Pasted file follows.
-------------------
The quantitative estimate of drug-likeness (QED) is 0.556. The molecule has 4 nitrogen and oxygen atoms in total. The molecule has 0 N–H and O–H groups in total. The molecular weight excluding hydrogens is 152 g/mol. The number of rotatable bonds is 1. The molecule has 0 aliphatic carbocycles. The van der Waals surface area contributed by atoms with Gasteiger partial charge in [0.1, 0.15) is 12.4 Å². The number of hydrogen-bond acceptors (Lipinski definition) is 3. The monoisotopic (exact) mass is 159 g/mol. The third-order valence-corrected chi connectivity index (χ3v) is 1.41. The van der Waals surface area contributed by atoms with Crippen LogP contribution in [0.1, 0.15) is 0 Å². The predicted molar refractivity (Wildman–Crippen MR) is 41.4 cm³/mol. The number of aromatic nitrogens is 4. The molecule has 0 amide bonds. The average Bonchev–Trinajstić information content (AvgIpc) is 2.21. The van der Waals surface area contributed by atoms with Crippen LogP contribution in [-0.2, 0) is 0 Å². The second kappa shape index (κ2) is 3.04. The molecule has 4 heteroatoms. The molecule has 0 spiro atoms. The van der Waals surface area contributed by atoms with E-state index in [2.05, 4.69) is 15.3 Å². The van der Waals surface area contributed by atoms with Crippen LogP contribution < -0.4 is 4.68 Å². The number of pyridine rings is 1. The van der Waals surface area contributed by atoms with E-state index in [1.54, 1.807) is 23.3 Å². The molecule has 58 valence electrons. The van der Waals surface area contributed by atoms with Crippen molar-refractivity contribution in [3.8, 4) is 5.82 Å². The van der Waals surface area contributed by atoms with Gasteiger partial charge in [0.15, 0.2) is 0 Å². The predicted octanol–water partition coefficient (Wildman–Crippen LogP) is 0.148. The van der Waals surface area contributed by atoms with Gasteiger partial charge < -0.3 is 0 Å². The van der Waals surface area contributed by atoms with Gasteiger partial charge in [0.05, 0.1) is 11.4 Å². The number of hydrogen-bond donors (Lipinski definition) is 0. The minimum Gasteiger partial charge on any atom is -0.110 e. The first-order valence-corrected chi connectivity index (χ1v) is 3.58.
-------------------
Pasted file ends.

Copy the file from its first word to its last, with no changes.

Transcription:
The quantitative estimate of drug-likeness (QED) is 0.556. The molecule has 4 nitrogen and oxygen atoms in total. The molecule has 0 N–H and O–H groups in total. The molecular weight excluding hydrogens is 152 g/mol. The number of rotatable bonds is 1. The molecule has 0 aliphatic carbocycles. The van der Waals surface area contributed by atoms with Gasteiger partial charge in [0.1, 0.15) is 12.4 Å². The number of hydrogen-bond acceptors (Lipinski definition) is 3. The monoisotopic (exact) mass is 159 g/mol. The third-order valence-corrected chi connectivity index (χ3v) is 1.41. The van der Waals surface area contributed by atoms with Crippen LogP contribution in [0.1, 0.15) is 0 Å². The predicted molar refractivity (Wildman–Crippen MR) is 41.4 cm³/mol. The number of aromatic nitrogens is 4. The molecule has 0 amide bonds. The average Bonchev–Trinajstić information content (AvgIpc) is 2.21. The van der Waals surface area contributed by atoms with Crippen LogP contribution in [-0.2, 0) is 0 Å². The second kappa shape index (κ2) is 3.04. The molecule has 4 heteroatoms. The molecule has 0 spiro atoms. The van der Waals surface area contributed by atoms with E-state index in [2.05, 4.69) is 15.3 Å². The van der Waals surface area contributed by atoms with Crippen LogP contribution < -0.4 is 4.68 Å². The number of pyridine rings is 1. The van der Waals surface area contributed by atoms with E-state index in [1.54, 1.807) is 23.3 Å². The molecule has 58 valence electrons. The van der Waals surface area contributed by atoms with Crippen molar-refractivity contribution in [3.8, 4) is 5.82 Å². The van der Waals surface area contributed by atoms with Gasteiger partial charge in [0.15, 0.2) is 0 Å². The predicted octanol–water partition coefficient (Wildman–Crippen LogP) is 0.148. The van der Waals surface area contributed by atoms with Gasteiger partial charge < -0.3 is 0 Å². The van der Waals surface area contributed by atoms with Gasteiger partial charge in [0.05, 0.1) is 11.4 Å². The number of hydrogen-bond donors (Lipinski definition) is 0. The minimum Gasteiger partial charge on any atom is -0.110 e. The first-order valence-corrected chi connectivity index (χ1v) is 3.58.